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Howard a true honourary Newfoundlander

Before Russ Howard moved into curling colour commentary, he was one of the game’s greats, winning a pair of Briers and two world championships. But the highlight of his career was the Olympic gold he won with Brad Gushue, Mark Nichols and Jamie Korab in 2006.
Before Russ Howard moved into curling colour commentary, he was one of the game’s greats, winning a pair of Briers and two world championships. But the highlight of his career was the Olympic gold he won with Brad Gushue, Mark Nichols and Jamie Korab in 2006.

Russ Howard, appearing far younger than his 61 years, looks in great shape these days. So he’ll never be mistaken for the Norm Peterson character of “Cheers” fame.

Russ Howard, appearing far younger than his 61 years, looks in great shape these days. So he’ll never be mistaken for the Norm Peterson character of “Cheers” fame.

But here was Howard earlier this week, in town for the Tim Hortons Brier, and settling into a downtown St. John’s watering hole where, apparently, everyone knew his name.

“Russ! How are ya doin’?”

“And from the far end of the bar,” Howard recalls with a smile, “a guy says, ‘Hey Russ, welcome home!’”

A simple, but friendly, gesture made for a bit of an emotional moment for the Ontario-born curling legend and Canadian Sports Hall of Famer, who’s been living in Moncton, N.B., for the past couple of decades.

“Are you kidding me? Newfoundland means so much to me, and I feel so grateful for that, the way the boys adopted me, Toby (McDonald) for sure.

“I was pumped to come back here. Meeting the team again, and the opening ceremonies, which were so emotional. You feel like you’re coming home again. You really do.”

Howard, of course, was an integral part of Brad Gushue’s Newfoundland team which won the 2005 Canadian Olympic Trials and ’06 Olympic gold medal in Torino, Italy.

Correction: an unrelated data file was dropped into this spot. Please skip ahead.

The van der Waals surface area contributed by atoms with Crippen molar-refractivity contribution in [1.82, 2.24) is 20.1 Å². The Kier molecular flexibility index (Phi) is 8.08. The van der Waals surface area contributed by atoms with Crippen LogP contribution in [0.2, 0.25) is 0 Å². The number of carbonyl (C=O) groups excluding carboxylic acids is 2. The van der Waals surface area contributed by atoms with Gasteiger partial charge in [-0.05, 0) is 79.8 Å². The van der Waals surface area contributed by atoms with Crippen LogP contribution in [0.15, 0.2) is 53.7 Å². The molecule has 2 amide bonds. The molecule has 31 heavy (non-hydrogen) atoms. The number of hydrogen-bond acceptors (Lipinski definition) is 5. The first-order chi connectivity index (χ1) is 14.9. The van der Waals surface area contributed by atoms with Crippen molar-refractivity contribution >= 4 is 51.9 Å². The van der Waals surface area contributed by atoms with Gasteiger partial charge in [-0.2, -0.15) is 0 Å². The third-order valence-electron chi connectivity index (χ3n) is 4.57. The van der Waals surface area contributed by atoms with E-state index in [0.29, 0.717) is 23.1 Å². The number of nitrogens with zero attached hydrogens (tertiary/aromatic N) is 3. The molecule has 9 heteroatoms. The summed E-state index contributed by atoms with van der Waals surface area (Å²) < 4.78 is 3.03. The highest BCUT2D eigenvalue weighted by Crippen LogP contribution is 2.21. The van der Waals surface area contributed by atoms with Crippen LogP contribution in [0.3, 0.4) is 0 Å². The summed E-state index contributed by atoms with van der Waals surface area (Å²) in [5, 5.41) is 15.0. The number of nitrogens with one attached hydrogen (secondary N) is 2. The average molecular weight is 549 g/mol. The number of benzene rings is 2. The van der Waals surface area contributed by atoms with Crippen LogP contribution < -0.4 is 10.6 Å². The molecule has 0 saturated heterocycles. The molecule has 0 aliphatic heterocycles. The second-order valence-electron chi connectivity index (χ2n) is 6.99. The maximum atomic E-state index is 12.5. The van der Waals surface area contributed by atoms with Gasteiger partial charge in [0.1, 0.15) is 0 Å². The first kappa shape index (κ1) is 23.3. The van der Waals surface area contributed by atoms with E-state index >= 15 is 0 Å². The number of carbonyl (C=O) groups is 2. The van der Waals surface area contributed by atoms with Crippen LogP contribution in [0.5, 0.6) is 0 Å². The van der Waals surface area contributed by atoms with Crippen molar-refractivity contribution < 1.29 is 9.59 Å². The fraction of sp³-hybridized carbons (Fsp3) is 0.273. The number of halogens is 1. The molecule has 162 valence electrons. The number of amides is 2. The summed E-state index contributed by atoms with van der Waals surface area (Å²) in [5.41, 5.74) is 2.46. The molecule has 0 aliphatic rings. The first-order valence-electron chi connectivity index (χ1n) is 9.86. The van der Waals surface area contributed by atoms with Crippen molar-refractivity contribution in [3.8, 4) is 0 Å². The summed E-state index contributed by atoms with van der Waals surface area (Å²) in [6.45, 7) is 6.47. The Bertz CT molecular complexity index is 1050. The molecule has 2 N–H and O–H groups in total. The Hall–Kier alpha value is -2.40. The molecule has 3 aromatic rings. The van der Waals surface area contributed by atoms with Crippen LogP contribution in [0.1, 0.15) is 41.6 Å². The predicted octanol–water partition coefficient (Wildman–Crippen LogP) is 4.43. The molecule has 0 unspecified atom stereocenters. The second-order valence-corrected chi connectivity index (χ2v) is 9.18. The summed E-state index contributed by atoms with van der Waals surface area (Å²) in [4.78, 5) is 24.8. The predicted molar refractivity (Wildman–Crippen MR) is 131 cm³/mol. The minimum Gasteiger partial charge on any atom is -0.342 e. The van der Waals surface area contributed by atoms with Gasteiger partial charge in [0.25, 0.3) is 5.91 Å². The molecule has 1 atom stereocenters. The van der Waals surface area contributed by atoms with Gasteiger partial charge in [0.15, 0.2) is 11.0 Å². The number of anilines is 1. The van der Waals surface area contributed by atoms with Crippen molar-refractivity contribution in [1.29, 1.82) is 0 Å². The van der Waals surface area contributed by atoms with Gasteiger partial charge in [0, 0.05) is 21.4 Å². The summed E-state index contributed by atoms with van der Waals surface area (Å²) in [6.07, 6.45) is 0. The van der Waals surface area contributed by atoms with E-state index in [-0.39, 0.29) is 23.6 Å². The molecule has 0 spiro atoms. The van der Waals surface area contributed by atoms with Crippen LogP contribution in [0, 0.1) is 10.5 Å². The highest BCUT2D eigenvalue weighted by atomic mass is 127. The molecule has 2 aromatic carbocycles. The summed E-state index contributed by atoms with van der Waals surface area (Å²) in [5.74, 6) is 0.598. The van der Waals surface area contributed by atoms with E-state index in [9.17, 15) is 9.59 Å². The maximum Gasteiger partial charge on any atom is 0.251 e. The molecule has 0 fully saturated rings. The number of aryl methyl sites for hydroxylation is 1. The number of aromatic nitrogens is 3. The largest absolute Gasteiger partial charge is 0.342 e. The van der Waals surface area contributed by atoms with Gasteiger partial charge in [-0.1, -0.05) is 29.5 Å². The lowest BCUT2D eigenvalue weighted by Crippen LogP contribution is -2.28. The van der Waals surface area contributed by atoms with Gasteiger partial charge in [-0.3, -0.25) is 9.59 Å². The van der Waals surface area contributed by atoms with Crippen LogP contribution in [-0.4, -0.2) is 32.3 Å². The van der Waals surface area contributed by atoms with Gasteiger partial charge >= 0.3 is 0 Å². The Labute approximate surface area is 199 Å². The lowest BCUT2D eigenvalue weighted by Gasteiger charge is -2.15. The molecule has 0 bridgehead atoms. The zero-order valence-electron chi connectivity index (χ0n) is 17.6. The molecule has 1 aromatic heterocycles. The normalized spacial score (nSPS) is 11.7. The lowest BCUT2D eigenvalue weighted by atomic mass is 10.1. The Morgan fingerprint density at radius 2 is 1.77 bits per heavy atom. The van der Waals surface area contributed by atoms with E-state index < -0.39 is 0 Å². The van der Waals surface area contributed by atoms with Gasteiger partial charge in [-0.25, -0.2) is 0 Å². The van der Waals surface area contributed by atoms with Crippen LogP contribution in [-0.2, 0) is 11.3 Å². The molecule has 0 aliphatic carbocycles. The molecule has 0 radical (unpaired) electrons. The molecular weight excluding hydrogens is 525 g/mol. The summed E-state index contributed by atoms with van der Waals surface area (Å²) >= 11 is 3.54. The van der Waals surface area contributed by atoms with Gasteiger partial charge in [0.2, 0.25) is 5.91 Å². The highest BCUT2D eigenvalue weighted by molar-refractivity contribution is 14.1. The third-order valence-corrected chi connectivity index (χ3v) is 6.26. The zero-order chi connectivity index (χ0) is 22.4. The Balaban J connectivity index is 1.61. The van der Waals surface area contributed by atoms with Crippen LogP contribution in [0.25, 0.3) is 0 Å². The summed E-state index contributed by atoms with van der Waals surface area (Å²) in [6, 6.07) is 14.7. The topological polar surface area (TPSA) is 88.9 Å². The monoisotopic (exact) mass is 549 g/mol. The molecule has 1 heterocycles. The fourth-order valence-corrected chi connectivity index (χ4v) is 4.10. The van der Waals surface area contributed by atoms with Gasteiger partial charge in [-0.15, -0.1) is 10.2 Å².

Howard was parachuted in to throw second stones and call the game at the Trials, replacing Mike Adam.

It’s been mentioned by some Gushue critics that it was Howard who led the team to Olympic glory, which is not entirely true. But it is safe to say the team would not have made it out of the Halifax Trials if not for Howard’s presence.

Howard lived by the rule that if you went at something, you went at it 100 per cent. It was a trait passed down from his father, Bill, who built his own cottage from scratch at age 72, and this after suffering a heart attack.

It was Howard who brought a winning attitude – which came from capturing a pair of Brier and world championships — to the young Newfoundlanders, a belief that losing was not acceptable.

With his trademark ‘Hurrrrry … harrrrrrd!’ echoing through the Metro Centre in Halifax, and later the Palaghiaccio arena in Pinerolo, Italy, Howard helped bring a ferocity and swagger that made rock stars of the unlikely group of five.

It seems hard to believe that it’s been 11 years, Howard says of the moment that trumps any other in a brilliant career, one that also includes membership into the Order of Canada.

“Oh yeah,” he says, “No. 1. In the purest sense, you’re playing the same guys to win the worlds, and I did that twice with my brother (Glenn), which is my favourite.

“But the Olympics Games are so different. There were 70 million people watching our final game. Maybe the world championship draws two million.

“It only happens once every four years so in my career, I only had maybe three opportunities to become an Olympian.

“And just to be called an Olympian is pretty cool. So yeah, that would have to be the moment.”

Today, Russ is a TV talking head, working on the very popular TSN broadcast with Vic Rauter on curling’s answer to John Madden and Pat Summerall, or Danny Gallivan and Dick Irvin among sports broadcast duos.

If Howard was good playing the game, he may be better at chatting about it.

He’s been doing it now since 2008, a bang-up job working the Brier and Scotties Tournament of Hearts, the men’s and women’s world championships, Continental and Canada Cups and Skins Game.

He started dabbling in broadcasting in 2001, when TSN asked him to work the Brier morning broadcasts. When Winnipeg’s Ray Turnbull called it quits after a long career, he requested Howard fill his spot in the booth.

“Guys say when they retire, they miss the camaraderie and being around the rink and joking around. This is the exact same thing, only with a bigger team.

“We’re running around the country and having fun. And it’s still intense. You’re on TV and there’s a half-million people watching so there’s still a little bit of adrenaline going.”

Wherever he lands, whatever he does, Howard should know there’s always a round waiting for him whenever he’s home in Newfoundland.

Robin Short is The Telegram’s Sports Editor. He can be reached by email rshort@thetelegram.com Follow him on Twitter @TelyRobinShort

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